AP vs dual credit

Students and teachers weigh the two options

Andrew Madsen, Reporter

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Studies have shown Advanced Placement (AP) and dual credit classes are both an efficient way to earn college credit while students are still in high school. But which class is the best to take? The answer to this depends on students’ learning style. 

While both of these classes can give students college credit and are a good option for students that are willing to put in the work, they have a few differences. AP classes prepare students to pass an exam to prove students’ mastery of a college level course, whereas dual credit classes give students the opportunity to earn college credit based on students’ grades.  

Some students believe AP is the hardest course students can take. “We do way more work in AP than in any other class I have taken,” Logan Tinsley, an AP student, said. “The grading in AP is harsher and we are given harder work.” 

AP, unlike dual credit, prepares students for an exam that students  take during May. The test is over everything students learned throughout the entire year and usually costs around 90 dollars to take (with the ability to lower it if needed). 

Adym Cooney, AP World History teacher, says AP is not just a test. He said, “The purpose of AP is to get students ready for college and their career.”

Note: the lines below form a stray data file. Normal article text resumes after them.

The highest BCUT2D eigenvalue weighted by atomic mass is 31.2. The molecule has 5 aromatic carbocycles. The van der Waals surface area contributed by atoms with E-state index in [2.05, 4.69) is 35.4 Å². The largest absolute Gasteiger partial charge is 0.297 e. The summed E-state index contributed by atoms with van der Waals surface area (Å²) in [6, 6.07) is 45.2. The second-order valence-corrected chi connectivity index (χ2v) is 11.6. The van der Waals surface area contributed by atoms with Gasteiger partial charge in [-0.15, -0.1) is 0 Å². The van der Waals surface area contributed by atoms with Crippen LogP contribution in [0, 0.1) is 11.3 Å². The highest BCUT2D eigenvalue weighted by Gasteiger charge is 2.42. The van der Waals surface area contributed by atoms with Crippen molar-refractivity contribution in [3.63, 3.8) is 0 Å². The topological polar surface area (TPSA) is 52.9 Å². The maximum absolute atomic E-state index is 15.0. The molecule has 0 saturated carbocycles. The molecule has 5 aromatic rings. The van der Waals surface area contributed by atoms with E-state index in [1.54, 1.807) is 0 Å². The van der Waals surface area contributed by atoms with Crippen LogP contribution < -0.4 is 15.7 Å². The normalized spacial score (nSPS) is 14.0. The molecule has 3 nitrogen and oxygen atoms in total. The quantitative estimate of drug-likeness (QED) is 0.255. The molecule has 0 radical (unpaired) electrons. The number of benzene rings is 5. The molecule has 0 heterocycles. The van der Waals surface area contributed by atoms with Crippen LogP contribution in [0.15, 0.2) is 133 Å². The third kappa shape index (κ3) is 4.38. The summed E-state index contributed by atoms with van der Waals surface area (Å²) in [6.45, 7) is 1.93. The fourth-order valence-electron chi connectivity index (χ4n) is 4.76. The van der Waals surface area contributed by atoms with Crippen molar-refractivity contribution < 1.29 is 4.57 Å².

In addition, AP also teaches students important skills like writing, critical thinking, and problem solving. Cooney added that these skills will translate into students futures whether they pursue secondary education or not. 

On the other hand, some students believe dual credit is the less stressful and the easier option. Unlike AP, dual credit does not require students to pass a test in order to earn college credit. Instead, students must have at least a B by the end of the class. 

Anna McMillen, a guidance counselor, said that “dual credit allows students to earn credit for college while they are still in high school at a discounted rate.” 

Dual credit also helps with many other things like finding students’ academic interests by being able to take classes that are not normally offered. It is also useful for students who are not qualified to take AP or are just not up to it. 

McMillen also said, “Students can earn high school credit for a class like College Algebra for example, while it will also go on their college transcript. Most colleges in Missouri will accept these credits in place of [college] courses, and when it covers course requirements it can really save students time and money in the long run.”

Marcus Campbell, sophomore dual credit student, said he encourages students to take dual credit classes because students will earn college credit as long as they maintain a specific grade. 

“Dual credit is about the same as any other class but it helps Students when Students go to college,” Campbell said. “Dual credit is a great idea for people who want to get college classes out of the way in high school.” 

Another plus to taking dual credit, is that students pay a fraction of the cost than they would if they were enrolled in the same class in college, and the credit is transferable between some colleges. 

According to parchment.com, educators show that there is no right answer to which option is better. Counselors and teachers say that it depends on the student, and what students want to get out of the class. Each option offers different subjects and teach different skills and content. 

Students wishing to enroll in an AP course or dual credit class can sign up during class or in the spring semester.